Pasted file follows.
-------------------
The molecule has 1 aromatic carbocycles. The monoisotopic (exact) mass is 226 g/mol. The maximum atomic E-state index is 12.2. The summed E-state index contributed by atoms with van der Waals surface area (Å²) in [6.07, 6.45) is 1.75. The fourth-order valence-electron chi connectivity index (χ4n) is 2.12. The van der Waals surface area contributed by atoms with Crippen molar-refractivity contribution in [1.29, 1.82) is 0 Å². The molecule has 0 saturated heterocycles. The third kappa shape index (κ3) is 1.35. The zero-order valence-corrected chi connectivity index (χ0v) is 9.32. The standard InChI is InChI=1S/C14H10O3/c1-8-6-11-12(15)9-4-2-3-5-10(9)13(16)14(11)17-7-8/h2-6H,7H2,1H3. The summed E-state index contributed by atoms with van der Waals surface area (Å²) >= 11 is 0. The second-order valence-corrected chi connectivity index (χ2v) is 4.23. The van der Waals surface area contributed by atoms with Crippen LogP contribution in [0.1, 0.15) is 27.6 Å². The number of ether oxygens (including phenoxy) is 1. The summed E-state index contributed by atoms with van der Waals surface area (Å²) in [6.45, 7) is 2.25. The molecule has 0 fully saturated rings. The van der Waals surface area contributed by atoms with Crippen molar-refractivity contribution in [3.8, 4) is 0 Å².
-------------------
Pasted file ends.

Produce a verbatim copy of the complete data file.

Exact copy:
The molecule has 1 aromatic carbocycles. The monoisotopic (exact) mass is 226 g/mol. The maximum atomic E-state index is 12.2. The summed E-state index contributed by atoms with van der Waals surface area (Å²) in [6.07, 6.45) is 1.75. The fourth-order valence-electron chi connectivity index (χ4n) is 2.12. The van der Waals surface area contributed by atoms with Crippen molar-refractivity contribution in [1.29, 1.82) is 0 Å². The molecule has 0 saturated heterocycles. The third kappa shape index (κ3) is 1.35. The zero-order valence-corrected chi connectivity index (χ0v) is 9.32. The standard InChI is InChI=1S/C14H10O3/c1-8-6-11-12(15)9-4-2-3-5-10(9)13(16)14(11)17-7-8/h2-6H,7H2,1H3. The summed E-state index contributed by atoms with van der Waals surface area (Å²) >= 11 is 0. The second-order valence-corrected chi connectivity index (χ2v) is 4.23. The van der Waals surface area contributed by atoms with Crippen LogP contribution in [0.1, 0.15) is 27.6 Å². The number of ether oxygens (including phenoxy) is 1. The summed E-state index contributed by atoms with van der Waals surface area (Å²) in [6.45, 7) is 2.25. The molecule has 0 fully saturated rings. The van der Waals surface area contributed by atoms with Crippen molar-refractivity contribution in [3.8, 4) is 0 Å².